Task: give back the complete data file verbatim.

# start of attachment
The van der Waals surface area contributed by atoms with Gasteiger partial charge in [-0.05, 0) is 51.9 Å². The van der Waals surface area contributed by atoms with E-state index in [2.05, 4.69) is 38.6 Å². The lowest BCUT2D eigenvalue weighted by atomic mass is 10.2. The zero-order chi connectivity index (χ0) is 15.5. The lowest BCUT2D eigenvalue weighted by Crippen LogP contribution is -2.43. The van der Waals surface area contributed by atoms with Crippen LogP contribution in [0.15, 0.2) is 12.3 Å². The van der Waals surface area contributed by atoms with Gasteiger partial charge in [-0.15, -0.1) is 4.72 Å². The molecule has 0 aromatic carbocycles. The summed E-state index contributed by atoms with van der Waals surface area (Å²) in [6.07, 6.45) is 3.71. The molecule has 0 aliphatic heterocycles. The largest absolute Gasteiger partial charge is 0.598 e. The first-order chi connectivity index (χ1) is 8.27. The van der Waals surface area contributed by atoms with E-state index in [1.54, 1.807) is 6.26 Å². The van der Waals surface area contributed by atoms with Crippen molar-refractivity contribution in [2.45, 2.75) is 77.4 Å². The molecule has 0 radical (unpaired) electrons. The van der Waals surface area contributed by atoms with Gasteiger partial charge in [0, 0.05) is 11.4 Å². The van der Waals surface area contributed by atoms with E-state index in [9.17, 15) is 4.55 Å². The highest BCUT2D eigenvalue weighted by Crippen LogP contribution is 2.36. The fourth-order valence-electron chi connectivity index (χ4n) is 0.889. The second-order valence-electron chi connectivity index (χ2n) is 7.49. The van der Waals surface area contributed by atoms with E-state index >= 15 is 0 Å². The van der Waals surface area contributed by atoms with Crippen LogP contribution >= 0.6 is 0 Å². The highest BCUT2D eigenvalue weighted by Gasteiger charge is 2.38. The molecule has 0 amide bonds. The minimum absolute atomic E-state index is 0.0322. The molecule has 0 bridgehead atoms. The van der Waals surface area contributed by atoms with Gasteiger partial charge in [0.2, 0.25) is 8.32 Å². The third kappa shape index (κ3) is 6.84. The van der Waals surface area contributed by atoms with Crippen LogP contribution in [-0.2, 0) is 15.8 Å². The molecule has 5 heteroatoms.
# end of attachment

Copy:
The van der Waals surface area contributed by atoms with Gasteiger partial charge in [-0.05, 0) is 51.9 Å². The van der Waals surface area contributed by atoms with E-state index in [2.05, 4.69) is 38.6 Å². The lowest BCUT2D eigenvalue weighted by atomic mass is 10.2. The zero-order chi connectivity index (χ0) is 15.5. The lowest BCUT2D eigenvalue weighted by Crippen LogP contribution is -2.43. The van der Waals surface area contributed by atoms with Crippen LogP contribution in [0.15, 0.2) is 12.3 Å². The van der Waals surface area contributed by atoms with Gasteiger partial charge in [-0.15, -0.1) is 4.72 Å². The molecule has 0 aromatic carbocycles. The summed E-state index contributed by atoms with van der Waals surface area (Å²) in [6.07, 6.45) is 3.71. The molecule has 0 aliphatic heterocycles. The largest absolute Gasteiger partial charge is 0.598 e. The first-order chi connectivity index (χ1) is 8.27. The van der Waals surface area contributed by atoms with E-state index in [1.54, 1.807) is 6.26 Å². The van der Waals surface area contributed by atoms with Crippen molar-refractivity contribution in [2.45, 2.75) is 77.4 Å². The molecule has 0 radical (unpaired) electrons. The van der Waals surface area contributed by atoms with Gasteiger partial charge in [0, 0.05) is 11.4 Å². The van der Waals surface area contributed by atoms with E-state index in [9.17, 15) is 4.55 Å². The highest BCUT2D eigenvalue weighted by Crippen LogP contribution is 2.36. The fourth-order valence-electron chi connectivity index (χ4n) is 0.889. The second-order valence-electron chi connectivity index (χ2n) is 7.49. The van der Waals surface area contributed by atoms with E-state index >= 15 is 0 Å². The van der Waals surface area contributed by atoms with Crippen LogP contribution >= 0.6 is 0 Å². The highest BCUT2D eigenvalue weighted by Gasteiger charge is 2.38. The molecule has 0 amide bonds. The minimum absolute atomic E-state index is 0.0322. The molecule has 0 bridgehead atoms. The van der Waals surface area contributed by atoms with Gasteiger partial charge in [0.2, 0.25) is 8.32 Å². The third kappa shape index (κ3) is 6.84. The van der Waals surface area contributed by atoms with Crippen LogP contribution in [-0.2, 0) is 15.8 Å². The molecule has 5 heteroatoms.